The Right to a Confidant

by Alex Warlow

I always thought the word ‘confidant’ sounded a bit grandiose, the sort of word only a Tennessee Williams character would use. Because basically it’s just someone who won’t grass you up. Someone you can tell your darkest fears or guiltiest secrets to without fear of reprehension. Or at least someone who gives that impression.

The traditional examples of confidants are those bound by duty to confidentiality either by religion; as with the case of a Catholic priest at confession, or by profession as with a doctor or therapist. In the mid 20th century, organisations such as Alcoholics Anonymous and Samaritans were devised to offer a place removed from judgement and away from an overarching professional or religious tact.

Today we can all access a place where we can be as much ourselves or alter ego, on the internet, for support or guidance. As we’re still getting to grips with the instant interaction the devices in the palm of our hands afford us, it’s common to think we might actually be over sharing with a stranger rather than not utilising that resource enough.

Something I recently learnt about the Samaritans led me to write this post. To provide some background, the Samaritans was formed in the 1950s by a priest who had to conduct a funeral for a young girl, who had started her period and killed herself, thinking she had contracted an STD and had no-one to talk to and tell her otherwise. The service began as a phone line, however today, users can also contact the service via e-mail or text. The phone line does not show up on phone bills and the company holds no records about anyone who calls the service. If someone calls up to tell the listener that they are about to kill themselves on the other end of the phone, there is nothing they can do directly to prevent that; it’s what the service is designed for in a way. They can’t send an ambulance and have no details about the person’s name or address. I know volunteers who’ve heard someone fall silent on the other end of the phone but invariably tell themselves that they would never truly know what happened.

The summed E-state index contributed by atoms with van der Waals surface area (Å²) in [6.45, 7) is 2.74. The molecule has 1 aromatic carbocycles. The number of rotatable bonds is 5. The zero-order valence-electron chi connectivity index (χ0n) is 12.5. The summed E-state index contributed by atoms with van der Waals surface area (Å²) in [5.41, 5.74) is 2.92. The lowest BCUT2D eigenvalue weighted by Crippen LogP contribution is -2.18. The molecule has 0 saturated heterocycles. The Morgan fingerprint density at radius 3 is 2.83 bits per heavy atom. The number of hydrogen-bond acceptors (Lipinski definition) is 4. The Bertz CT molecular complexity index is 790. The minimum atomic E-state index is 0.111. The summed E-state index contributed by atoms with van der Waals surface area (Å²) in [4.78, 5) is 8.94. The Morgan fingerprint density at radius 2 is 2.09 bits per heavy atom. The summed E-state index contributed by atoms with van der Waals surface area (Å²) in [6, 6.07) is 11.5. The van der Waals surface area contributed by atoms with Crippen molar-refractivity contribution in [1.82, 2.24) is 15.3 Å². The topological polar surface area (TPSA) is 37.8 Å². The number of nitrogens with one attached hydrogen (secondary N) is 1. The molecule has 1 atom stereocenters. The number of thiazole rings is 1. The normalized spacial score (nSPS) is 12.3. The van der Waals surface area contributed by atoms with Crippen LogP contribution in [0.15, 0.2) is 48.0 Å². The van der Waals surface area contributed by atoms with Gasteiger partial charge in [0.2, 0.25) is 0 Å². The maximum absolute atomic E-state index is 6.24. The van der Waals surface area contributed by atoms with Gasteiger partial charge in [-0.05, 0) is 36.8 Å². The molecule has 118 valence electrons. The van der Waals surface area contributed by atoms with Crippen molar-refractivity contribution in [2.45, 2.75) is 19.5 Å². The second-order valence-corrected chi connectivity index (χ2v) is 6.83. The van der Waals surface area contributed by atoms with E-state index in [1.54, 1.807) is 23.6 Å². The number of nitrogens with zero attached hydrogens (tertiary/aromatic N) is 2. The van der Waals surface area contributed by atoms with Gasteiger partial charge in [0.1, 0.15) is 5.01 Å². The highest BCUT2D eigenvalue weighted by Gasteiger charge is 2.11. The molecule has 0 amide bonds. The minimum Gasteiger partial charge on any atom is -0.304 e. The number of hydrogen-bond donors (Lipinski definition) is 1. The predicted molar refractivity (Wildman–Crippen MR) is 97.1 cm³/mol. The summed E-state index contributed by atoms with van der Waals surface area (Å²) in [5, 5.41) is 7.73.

The technology does exist for the Samaritans to be able to trace callers, however the role they play is not the same as the role of the paramedic or policewoman. Just as Catholic Priests are still largely exempt from giving testimony, the Samaritan joins the ranks of a few professional confidants. For family members, this element of the service may seem desperately frustrating, but without these last enclaves of secrecy, where would the most desperate of us feel comfortable to turn to.

At least as early as the formation of religion, civil society has created places for us where we have a right to anonymity and confidence. Whereas some people could view these walls of silence as counter-productive to keeping the peace, perhaps these safe havens ultimately demonstrate our humanity.